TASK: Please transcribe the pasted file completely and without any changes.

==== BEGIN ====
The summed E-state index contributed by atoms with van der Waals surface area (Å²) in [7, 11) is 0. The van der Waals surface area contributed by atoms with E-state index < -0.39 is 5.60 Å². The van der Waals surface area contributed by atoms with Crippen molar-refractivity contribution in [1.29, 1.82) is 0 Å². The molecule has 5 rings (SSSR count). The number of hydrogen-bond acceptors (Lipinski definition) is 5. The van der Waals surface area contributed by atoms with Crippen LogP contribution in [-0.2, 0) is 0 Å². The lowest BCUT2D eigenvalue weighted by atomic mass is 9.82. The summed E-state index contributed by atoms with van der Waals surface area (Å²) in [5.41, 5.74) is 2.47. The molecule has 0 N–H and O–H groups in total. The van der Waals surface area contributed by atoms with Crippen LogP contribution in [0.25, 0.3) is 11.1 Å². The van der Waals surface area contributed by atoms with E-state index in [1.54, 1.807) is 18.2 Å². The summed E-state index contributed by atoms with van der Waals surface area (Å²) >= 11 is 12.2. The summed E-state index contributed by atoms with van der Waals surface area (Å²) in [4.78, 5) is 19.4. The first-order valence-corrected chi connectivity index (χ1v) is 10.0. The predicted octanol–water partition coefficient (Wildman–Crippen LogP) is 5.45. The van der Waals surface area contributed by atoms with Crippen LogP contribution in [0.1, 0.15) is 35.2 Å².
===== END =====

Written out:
The summed E-state index contributed by atoms with van der Waals surface area (Å²) in [7, 11) is 0. The van der Waals surface area contributed by atoms with E-state index < -0.39 is 5.60 Å². The van der Waals surface area contributed by atoms with Crippen molar-refractivity contribution in [1.29, 1.82) is 0 Å². The molecule has 5 rings (SSSR count). The number of hydrogen-bond acceptors (Lipinski definition) is 5. The van der Waals surface area contributed by atoms with Crippen LogP contribution in [-0.2, 0) is 0 Å². The lowest BCUT2D eigenvalue weighted by atomic mass is 9.82. The summed E-state index contributed by atoms with van der Waals surface area (Å²) in [5.41, 5.74) is 2.47. The molecule has 0 N–H and O–H groups in total. The van der Waals surface area contributed by atoms with Crippen LogP contribution in [0.25, 0.3) is 11.1 Å². The van der Waals surface area contributed by atoms with E-state index in [1.54, 1.807) is 18.2 Å². The summed E-state index contributed by atoms with van der Waals surface area (Å²) >= 11 is 12.2. The summed E-state index contributed by atoms with van der Waals surface area (Å²) in [4.78, 5) is 19.4. The first-order valence-corrected chi connectivity index (χ1v) is 10.0. The predicted octanol–water partition coefficient (Wildman–Crippen LogP) is 5.45. The van der Waals surface area contributed by atoms with Crippen LogP contribution in [0.1, 0.15) is 35.2 Å².